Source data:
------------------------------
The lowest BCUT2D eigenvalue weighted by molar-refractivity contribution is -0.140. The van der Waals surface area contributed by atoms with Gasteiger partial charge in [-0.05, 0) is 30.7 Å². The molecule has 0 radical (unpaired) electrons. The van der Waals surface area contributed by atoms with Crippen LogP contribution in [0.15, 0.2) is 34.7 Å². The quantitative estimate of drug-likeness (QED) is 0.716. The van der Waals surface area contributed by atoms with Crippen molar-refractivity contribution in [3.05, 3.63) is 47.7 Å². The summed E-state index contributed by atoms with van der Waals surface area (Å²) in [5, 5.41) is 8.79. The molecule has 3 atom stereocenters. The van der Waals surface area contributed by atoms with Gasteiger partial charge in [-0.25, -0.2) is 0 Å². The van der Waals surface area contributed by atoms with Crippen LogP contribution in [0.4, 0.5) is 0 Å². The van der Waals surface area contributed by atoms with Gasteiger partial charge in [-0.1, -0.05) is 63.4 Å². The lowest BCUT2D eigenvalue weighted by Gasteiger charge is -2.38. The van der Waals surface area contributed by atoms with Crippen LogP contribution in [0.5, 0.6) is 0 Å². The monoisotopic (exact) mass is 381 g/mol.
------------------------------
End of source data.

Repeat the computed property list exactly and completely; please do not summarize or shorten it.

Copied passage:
The lowest BCUT2D eigenvalue weighted by molar-refractivity contribution is -0.140. The van der Waals surface area contributed by atoms with Gasteiger partial charge in [-0.05, 0) is 30.7 Å². The molecule has 0 radical (unpaired) electrons. The van der Waals surface area contributed by atoms with Crippen LogP contribution in [0.15, 0.2) is 34.7 Å². The quantitative estimate of drug-likeness (QED) is 0.716. The van der Waals surface area contributed by atoms with Crippen molar-refractivity contribution in [3.05, 3.63) is 47.7 Å². The summed E-state index contributed by atoms with van der Waals surface area (Å²) in [5, 5.41) is 8.79. The molecule has 3 atom stereocenters. The van der Waals surface area contributed by atoms with Gasteiger partial charge in [-0.25, -0.2) is 0 Å². The van der Waals surface area contributed by atoms with Crippen LogP contribution in [0.4, 0.5) is 0 Å². The van der Waals surface area contributed by atoms with Gasteiger partial charge in [-0.1, -0.05) is 63.4 Å². The lowest BCUT2D eigenvalue weighted by Gasteiger charge is -2.38. The van der Waals surface area contributed by atoms with Crippen LogP contribution in [0.5, 0.6) is 0 Å². The monoisotopic (exact) mass is 381 g/mol.